The occasion was graced by many dignitaries and guests among them UNEP’s Executive Director Achim Steiner, the Nobel laureate Prof. Wangari Maathai, Minister for Forestry and Wildlife Hon. Dr. Noah Wekesa, Minister for Livestock Honorable Mohammed Kuti, Head Friends of Karura chairperson, Alice Macaire, Ambassadors, senior government and civil society officers, the local community among others. The event was set rolling by a tree planting ceremony by both the dignitaries and the local community with the assistance of Kenya Forest Service (KFS) officers.   
Mr. Achim Steiner reiterated the importance of celebrating the international year of forests as a way of rededicating the world’s efforts towards the conservation of forests as such agendas had been forgotten and overridden by economic matters. He said that Kenyan forests were a major resource that affected virtually all socio-economic issues in the country adding the country risked losing an approximated Ksh 1.7 billion annually if the Mau forest was not conserved.
The Minister for Wildlife and Forestry affirmed that the ministry was still committed to broadening the relationship with other stakeholders in conserving and increasing Kenya’s forest cover. He said the new constitution had set the requirement of minimum forest cover 10% of the country’s land area. New forest policies that are in line with the constitution are also to be implemented. He called for more participation by the private sector in order to improve forest governance. 
Speaking at the same event, the Assistant Minister for Forestry and Wildlife Hon. Koli Nanok maintained that illegal allocations of forest land in the recent past had been a major impediment for Kenya to attain a 10% forest cover. He noted that the rainy season had just started and therefore Kenyans should take advantage to plant at least five trees this season. The Assistant Minister also assured the public that the ministry will recognise all those who had contributed to conservation and rehabilitation of forests.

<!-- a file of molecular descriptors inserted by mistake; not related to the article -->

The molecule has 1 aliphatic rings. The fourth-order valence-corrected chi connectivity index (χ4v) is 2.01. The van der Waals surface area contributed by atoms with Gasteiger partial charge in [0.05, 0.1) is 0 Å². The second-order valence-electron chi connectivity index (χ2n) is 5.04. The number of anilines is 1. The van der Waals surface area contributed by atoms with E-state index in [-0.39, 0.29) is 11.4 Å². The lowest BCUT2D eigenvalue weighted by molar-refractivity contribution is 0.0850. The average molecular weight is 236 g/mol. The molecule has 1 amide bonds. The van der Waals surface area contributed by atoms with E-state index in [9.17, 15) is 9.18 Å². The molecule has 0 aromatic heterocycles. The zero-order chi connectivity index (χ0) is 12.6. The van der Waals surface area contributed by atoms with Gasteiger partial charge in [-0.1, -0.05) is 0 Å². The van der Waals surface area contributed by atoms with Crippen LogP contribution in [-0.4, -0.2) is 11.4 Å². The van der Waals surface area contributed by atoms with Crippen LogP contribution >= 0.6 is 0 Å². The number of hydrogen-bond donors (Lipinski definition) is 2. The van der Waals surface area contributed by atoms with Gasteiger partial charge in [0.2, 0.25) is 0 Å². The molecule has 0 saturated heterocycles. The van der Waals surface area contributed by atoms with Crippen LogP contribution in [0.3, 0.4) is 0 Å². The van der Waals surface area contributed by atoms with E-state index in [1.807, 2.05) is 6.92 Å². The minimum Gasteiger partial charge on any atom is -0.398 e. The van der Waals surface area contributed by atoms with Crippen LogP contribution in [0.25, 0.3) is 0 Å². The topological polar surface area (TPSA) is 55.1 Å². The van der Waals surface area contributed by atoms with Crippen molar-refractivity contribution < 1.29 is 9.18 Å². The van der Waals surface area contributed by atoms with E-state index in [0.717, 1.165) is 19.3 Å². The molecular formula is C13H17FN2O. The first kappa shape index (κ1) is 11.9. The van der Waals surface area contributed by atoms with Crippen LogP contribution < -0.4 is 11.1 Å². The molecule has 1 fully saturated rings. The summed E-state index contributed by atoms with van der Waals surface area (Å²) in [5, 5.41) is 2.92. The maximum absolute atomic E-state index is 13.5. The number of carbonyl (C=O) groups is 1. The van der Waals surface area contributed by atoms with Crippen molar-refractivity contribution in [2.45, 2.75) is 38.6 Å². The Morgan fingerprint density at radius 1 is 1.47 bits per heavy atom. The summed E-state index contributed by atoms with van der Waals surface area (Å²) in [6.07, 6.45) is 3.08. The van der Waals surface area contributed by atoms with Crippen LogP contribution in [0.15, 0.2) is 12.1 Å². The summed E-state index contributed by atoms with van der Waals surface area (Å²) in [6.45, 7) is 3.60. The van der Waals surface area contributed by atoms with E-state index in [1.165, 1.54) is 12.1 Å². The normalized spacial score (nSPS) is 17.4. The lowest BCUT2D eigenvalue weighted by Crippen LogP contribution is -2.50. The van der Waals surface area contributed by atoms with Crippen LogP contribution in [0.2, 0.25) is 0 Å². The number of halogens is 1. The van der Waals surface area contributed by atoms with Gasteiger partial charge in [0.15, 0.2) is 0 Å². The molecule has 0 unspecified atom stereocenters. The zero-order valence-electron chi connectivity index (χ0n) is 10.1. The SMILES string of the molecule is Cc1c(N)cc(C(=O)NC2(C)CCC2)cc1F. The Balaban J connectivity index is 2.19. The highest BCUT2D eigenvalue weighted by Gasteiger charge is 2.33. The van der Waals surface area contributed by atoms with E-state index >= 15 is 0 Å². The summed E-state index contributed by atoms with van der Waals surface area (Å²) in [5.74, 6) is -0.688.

Nobel Laureate Prof. Wangari Maathai appreciated the government and KFS in particular of their continued efforts in forest conservation. She was encouraged with the work of forest inventory that the service had embarked on for conservation and eco-tourism activities in the country. She also encouraged planting of trees this year in arid and semi arid parts of the country so as assist in securing water sources especially during droughts.   
The KFS Director Mr. David Mbugua acknowledged that forests were major resources for sustaining livelihoods with the bulk of Kenyan forests being used mainly for water catchment and biodiversity. He welcomed the general public particularly the Nairobi citizens to tour the newly rebranded Karura forest to savor the many attractions within the forest. 

UNEP's Executive Director, Achim Steiner and Nobel Laureate Prof. Wangari Maathai listen to a Kenya Forestry College Student explaining forestry techniques at their stand during the event

The KFS Board Chairman Prof. Richard Musangi plants a tree during the launch of the International Year of Forests in Karura Forest

Story by Ken Gichuki

KFS Takes Part in the Athletics Kenya Meeting in Kisumu

The first Athletic Kenya meeting took place on 25th to 26th of March at the Moi Stadium in Kisumu. The event attracted various teams sponsored by various institutions. Kenya Forest Service (KFS) sent its first Athletic team to join other big names such as Kenya Prisons, Kenya Army, APTC, GSU, Posta, and KPA to battle for the top positions in the event sponsored by National Bank of Kenya.
KFS was represented by Zebedee Kiprono and Wilson Mwangi. The two took part in the 200m and 300m races posting good times in positions four and five  in their respective hits.  The KFS athletic team which was recently formed performed well considering the stiff competition from their rivals. The event attracted many Kenya renowned athletes such as middle and distant runners such as Pamela Jelimo
 The KFS Director Mr. David Mbugua agreed to sponsor participants in the Athletics Kenya event meetings.  The move was welcomed as positive as it came on the realization of the great athletic potential within KFS staff. This also puts KFS in good standing as one of the organisations which is actively encouraging members of staff to pursue their talents. 
The next Athletic Kenya Meeting will take place in Narok where KFS plans to enter more categories in order to bag more trophies in the fierce the battle of supremacy that is kenya’s athletics championships.
KFS athletes Zebedee Kiprono (extreme right) and Wilson Mwangi (center in white vest) white red stripped vest at the start line.

KFS Ranger Zebee Kiprono (front) in a training session at the stadium
 In the year 2004, Forest Ranger Hosea Rotich won the Nairobi Standard Marathon and went ahead to represent Kenya in the Berlin Marathon in 2010. He has been racing as an individual but is now in the Kenya Forest Service Athletic team.